April 22nd, 2024

‘Pretty simple animals’: Alberta city hires trapper for free skunk removal

By Lauren Krugel, The Canadian Press on March 23, 2024.

A shunk is shown at the animal rehabilitation facility in Seaforth, N.S. Slavko Babincak was getting some strange looks while he was tooling around town one day and he couldn't figure out why. "And finally two guys asked, 'have you been sprayed by a skunk?' And I'm like, 'maybe?'" says the pest control professional in Cold Lake, Alta. THE CANADIAN PRESS/Darren Calabrese

Slavko Babincak was getting strange looks while tooling around town one day and couldn’t figure out why.

“Finally two guys asked, ‘Have you been sprayed by a skunk?’ And I’m like, ‘Maybe?'” Babincak recounted.

Perhaps the odour was so strong it killed his sense of smell.

Perhaps he just got used to it.

Either way, he headed home for a shower and change of clothes, chalking up another day trapping skunks in Cold Lake, Alta.

The eastern Alberta city – population 16,300 – has hired Babincak to trap the striped critters and relocate them where they can’t cause a stink for residents.

Cold Lake began offering it as a free service last year, and funding was renewed in its most recent budget.

Babincak has been in the pest control business for more than a decade but began wrangling pests like pigeons and mice as far back as his childhood in Serbia.

Along the way, he’s learned the ways of the black-and-white stinkers ““ sometimes the hard way.

“If you get sprayed straight in the face, at least for me, it’s just like you can vomit right there,” he says.

And there’s not much that can be done when it does happen.

“People say tomato juice and this and that. Trust me, I tried all this stuff,” Babincak says. “The best thing to use? Nothing really – just time.”

Skunks are mostly mild-tempered and don’t spray often, but “a few times is too many,” he says.

He calls skunks “nomads” often drawn to urban environments where food is plentiful.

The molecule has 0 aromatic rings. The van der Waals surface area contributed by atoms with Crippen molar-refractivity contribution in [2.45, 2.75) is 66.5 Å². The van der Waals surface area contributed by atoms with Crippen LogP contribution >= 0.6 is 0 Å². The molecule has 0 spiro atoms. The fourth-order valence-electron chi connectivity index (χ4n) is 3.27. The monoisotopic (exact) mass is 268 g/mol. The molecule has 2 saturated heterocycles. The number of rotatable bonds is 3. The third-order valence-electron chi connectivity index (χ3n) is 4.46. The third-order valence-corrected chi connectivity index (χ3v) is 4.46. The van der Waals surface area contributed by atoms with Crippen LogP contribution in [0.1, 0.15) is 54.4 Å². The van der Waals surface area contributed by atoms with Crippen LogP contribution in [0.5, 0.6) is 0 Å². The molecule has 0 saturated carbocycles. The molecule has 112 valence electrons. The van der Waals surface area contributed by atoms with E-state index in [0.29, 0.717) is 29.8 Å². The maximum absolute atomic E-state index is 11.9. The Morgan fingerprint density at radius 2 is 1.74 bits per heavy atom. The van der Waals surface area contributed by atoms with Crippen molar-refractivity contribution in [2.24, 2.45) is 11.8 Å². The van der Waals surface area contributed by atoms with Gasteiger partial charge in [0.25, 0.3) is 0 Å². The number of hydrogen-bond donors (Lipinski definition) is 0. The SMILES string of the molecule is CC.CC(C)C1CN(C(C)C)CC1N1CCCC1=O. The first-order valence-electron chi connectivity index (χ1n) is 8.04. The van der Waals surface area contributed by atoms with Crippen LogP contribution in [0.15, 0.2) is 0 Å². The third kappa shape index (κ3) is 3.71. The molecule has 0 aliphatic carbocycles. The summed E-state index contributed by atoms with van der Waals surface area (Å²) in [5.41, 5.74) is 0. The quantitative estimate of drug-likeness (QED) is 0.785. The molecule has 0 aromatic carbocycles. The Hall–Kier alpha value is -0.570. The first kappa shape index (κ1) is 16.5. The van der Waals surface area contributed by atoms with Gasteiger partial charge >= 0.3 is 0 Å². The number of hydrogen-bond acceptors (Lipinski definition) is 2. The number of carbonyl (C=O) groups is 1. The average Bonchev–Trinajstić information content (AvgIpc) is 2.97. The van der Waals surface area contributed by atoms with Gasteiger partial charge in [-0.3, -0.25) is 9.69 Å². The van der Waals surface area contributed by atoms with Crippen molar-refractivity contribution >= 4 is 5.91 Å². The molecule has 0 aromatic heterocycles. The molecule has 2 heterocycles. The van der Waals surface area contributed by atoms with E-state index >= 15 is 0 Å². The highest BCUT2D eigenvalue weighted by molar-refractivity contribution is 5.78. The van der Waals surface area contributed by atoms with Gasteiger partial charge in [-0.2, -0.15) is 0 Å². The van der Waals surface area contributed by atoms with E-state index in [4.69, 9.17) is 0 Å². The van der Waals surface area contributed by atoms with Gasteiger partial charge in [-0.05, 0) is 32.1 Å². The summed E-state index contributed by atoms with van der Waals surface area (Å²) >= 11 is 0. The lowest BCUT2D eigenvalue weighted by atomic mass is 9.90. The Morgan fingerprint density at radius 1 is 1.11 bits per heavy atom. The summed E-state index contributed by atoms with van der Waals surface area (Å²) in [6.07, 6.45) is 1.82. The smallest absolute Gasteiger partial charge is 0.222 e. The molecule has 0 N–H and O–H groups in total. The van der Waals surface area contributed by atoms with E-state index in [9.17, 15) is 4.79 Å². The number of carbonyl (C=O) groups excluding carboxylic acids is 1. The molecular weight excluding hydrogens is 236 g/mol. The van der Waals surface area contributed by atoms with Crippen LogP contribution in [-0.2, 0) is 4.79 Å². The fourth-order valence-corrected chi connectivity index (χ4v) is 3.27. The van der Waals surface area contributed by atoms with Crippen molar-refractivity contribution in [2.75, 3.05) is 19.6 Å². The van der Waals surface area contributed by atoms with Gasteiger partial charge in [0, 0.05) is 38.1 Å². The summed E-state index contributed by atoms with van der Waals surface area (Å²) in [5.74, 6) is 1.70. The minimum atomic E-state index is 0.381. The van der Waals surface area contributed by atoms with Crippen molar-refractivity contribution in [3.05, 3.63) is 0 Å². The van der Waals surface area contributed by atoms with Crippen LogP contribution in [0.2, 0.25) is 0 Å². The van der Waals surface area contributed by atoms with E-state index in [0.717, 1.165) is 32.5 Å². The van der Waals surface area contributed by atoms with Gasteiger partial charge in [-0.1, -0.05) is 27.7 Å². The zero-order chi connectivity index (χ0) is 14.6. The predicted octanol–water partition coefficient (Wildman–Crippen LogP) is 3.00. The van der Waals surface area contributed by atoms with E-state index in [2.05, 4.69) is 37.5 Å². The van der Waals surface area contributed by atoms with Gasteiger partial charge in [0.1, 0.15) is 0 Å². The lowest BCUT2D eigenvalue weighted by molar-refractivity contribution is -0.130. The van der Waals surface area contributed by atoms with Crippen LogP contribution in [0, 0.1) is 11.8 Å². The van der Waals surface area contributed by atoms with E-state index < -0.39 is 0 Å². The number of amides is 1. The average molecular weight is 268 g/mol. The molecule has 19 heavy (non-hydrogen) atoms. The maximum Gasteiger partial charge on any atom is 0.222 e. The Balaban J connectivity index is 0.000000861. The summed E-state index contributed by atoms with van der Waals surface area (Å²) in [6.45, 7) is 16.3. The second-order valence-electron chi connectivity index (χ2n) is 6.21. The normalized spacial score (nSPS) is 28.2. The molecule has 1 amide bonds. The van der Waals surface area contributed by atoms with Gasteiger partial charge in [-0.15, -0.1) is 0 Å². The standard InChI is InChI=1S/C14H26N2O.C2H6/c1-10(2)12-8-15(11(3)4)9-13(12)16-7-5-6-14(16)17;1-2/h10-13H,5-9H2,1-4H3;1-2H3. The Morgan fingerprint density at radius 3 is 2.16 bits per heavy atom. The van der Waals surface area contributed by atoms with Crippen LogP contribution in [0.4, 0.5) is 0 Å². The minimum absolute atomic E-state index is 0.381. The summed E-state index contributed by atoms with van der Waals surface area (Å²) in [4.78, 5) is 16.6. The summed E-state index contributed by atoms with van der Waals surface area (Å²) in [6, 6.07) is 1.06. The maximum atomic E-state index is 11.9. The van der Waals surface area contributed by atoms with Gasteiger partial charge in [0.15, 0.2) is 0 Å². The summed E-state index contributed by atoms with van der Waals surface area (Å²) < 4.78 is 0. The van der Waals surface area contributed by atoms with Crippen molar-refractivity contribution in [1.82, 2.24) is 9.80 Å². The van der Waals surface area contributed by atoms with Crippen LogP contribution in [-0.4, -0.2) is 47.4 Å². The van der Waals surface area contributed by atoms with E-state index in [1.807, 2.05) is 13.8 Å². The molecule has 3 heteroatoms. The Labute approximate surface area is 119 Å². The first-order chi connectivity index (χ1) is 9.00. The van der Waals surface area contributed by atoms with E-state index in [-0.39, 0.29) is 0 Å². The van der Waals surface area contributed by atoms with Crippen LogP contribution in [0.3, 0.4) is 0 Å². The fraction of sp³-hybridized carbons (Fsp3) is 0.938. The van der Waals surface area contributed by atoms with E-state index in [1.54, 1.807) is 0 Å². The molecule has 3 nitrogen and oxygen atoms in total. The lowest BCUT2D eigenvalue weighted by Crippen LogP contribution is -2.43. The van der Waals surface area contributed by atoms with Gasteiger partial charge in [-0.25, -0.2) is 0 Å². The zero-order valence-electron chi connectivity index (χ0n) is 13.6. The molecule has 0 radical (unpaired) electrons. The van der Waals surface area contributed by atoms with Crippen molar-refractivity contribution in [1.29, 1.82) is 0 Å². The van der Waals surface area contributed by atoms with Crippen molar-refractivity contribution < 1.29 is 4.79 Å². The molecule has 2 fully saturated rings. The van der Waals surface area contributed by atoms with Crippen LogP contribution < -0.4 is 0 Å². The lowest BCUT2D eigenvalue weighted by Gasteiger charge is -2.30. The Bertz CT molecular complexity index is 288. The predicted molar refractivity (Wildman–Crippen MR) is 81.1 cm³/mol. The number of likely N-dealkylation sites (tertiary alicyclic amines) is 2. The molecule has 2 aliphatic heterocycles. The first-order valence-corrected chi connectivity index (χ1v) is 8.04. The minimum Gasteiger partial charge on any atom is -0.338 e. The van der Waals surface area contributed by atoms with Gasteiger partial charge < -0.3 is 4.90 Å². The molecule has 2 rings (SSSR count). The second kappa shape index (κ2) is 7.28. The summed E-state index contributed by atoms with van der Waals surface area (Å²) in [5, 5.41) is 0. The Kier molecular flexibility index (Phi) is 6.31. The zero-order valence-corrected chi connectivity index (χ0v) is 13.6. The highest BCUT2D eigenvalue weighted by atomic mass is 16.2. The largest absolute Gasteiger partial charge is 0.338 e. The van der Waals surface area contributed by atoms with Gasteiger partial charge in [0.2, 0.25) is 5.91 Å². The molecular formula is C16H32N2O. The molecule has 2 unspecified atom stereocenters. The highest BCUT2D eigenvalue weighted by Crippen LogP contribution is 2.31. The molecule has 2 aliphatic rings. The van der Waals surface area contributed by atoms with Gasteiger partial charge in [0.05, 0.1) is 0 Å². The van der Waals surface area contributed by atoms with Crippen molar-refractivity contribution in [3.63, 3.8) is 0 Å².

Aside from the potential unpleasantness of being sprayed, there’s not much to catching a skunk, he says.

Cat food and sardines make good bait, but skunks aren’t too particular.

“They’re not picky. They’re not complicated. They’re pretty simple animals,” says Babincak. “They need a full belly and somewhere to sleep.”

Sometimes an older, more experienced skunk will become wise to humans’ efforts to trap them, in which case Babincak might have to make sure his scent isn’t on the trap by cleaning it and wearing gloves.

The best solution is common sense prevention, he says. Anyone leaving pet food or garbage in the yard is asking for trouble.

An expectant mama skunk may also hole up beneath a deck or under a lumber pile if there’s nothing to deter her, like a dog.

On the skunk scoreboard, Babincak has a mixed record.

He’s dealt with two skunk calls so far this year: one he caught pretty easily while the other moved along on its own.

Last year he had about 30 calls and successfully trapped roughly half. Often, a skunk is just passing through when it’s spotted and is gone by the time he gets there, he said.

Once skunks are trapped, he drives about half an hour outside Cold Lake and lets them out on Crown land.

One skunk he recently caught was so big that he needed to use a trap big enough for a coyote or fox.

“She was easily 15 pounds if not more. I’ve never seen a big skunk like that,” he says.

The giant skunk’s release was uneventful.

“I opened the door and I sat like five feet away and waited for her to walk out and she started sniffing, and halfway she walked out and started digging some bugs.”

Cold Lake Mayor Craig Copeland says skunk trapping has been an evolving process and one of many unique problems for an urban area that exists on the edge of the forest wilderness.

Alberta Fish and Wildlife officers used to deal with skunk calls. When that stopped, the city started loaning out traps. But then residents would catch the critters ““ or catch something else ““ and wonder what to do with it.

So it was time to call professional help.

“It just was a better way to do it than people just signing out the skunk traps and then sometimes they’re catching the neighbour’s cat,” says Copeland.

“Everybody’s supportive. I haven’t run across anybody that’s upset.”

Copeland says Cold Lake puts $6,000 a year toward its skunk program and calls it money well spent. It pays $130 for every trap set up and $250 if a skunk is caught within five days.

Despite Cold Lake’s proximity to wilderness, Babincak says its skunk situation isn’t much different than in bigger cities.

He suspects it’s just that in a smaller community, things can get done more easily and problems get sorted before they begin to, well, smell.

“Everybody pretty much knows each other. You see people all the time, right?” he says.

“So, better communication and that communication ends up in the office where it’s supposed to.”

This report by The Canadian Press was first published on March 23, 2024.

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